More than a hundreds years ago, Islam became an official religion in Austria. The BBC says that the 1912 law
… has been widely held up as a model for Europe in dealing with Islam.
Now the Austrian parliament has issued an update, and it appears to be a mixed bag.
A key aspect of the new law is that mosques and imams may no longer accept foreign donations. That’s a problem if you take equality seriously, because no such restrictions have been placed on clergy of the Jewish and Christian faith.
Muslim groups … say the [legislation] reflects a widespread mistrust of Muslims and some are planning to contest it in the constitutional court.
[Foreign Minister Sebastian Kurz] told the BBC the reforms were a “milestone” for Austria and aimed to stop certain Muslim countries using financial means to exert “political influence.” “What we want is to reduce the political influence and control from abroad and we want to give Islam the chance to develop freely within our society and in line with our common European values,” he said.
Curiously, the BBC leaves out a handful of other salient provisions within the new law, but al-Jazeera fills in those blanks:
[The law] also requires the nearly 450 Muslim organisations in the country to demonstrate a “positive approach towards society and the state” in order to continue receiving official licensing.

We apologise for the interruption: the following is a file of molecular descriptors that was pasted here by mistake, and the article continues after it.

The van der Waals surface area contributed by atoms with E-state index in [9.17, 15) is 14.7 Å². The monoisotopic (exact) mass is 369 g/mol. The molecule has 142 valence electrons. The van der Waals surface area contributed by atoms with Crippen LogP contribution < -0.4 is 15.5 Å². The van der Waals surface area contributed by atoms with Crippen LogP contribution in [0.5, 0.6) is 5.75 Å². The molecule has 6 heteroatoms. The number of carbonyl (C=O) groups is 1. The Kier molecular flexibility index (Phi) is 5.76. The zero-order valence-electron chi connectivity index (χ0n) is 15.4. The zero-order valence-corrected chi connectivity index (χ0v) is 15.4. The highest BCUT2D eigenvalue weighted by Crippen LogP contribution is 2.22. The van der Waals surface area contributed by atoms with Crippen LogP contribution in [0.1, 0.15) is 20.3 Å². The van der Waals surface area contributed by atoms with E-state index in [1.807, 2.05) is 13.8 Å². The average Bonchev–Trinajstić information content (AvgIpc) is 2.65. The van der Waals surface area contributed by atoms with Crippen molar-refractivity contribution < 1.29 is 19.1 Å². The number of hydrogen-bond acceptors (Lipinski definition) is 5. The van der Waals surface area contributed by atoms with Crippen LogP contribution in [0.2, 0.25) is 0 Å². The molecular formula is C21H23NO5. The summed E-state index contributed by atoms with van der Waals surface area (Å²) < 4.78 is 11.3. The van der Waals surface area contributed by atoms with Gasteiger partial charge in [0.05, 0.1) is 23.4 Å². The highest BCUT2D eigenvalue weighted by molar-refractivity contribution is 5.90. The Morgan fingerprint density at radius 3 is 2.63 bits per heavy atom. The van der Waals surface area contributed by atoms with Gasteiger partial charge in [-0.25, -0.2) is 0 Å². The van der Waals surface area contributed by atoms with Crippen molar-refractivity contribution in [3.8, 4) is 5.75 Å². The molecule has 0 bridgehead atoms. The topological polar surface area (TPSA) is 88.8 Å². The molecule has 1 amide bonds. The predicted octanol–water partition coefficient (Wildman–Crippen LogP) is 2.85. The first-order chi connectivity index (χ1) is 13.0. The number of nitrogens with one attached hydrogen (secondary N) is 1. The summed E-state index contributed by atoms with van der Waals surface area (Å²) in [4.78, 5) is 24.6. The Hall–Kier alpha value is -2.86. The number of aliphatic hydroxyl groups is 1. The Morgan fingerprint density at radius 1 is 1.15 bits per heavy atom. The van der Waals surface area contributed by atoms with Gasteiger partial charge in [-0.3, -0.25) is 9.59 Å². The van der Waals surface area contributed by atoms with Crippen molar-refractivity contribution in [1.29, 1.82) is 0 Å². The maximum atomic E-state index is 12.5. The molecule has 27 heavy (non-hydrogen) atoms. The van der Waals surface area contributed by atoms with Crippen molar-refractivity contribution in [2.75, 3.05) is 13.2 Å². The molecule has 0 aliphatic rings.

Imams will be obliged to be able to speak German under the law. “We want a future in which increasing numbers of imams have grown up in Austria speaking German, and can in that way serve as positive examples for young Muslims,” Kurz explained.
Austrian Muslims do get something in return:
The legislation also accords Muslims the right to consult Islamic clerics on the staffs of hospitals, retirement homes, prisons and in the armed forces.
Muslims in Austria will also have the right to halal meals in those institutions as well as in public schools, and will be allowed to not come to work on Islamic holidays.
Elsewhere, Muslim leaders have been grousing and grumbling about the Austrian changes.
The legislation has drawn wide reaction from Muslims across the world, with Turkey’s head of religious affairs, Mehmet Gormez, adding his condemnation on Tuesday. “Austria will go back 100 years in freedom with its Islam bill,” Mr. Gormez said.
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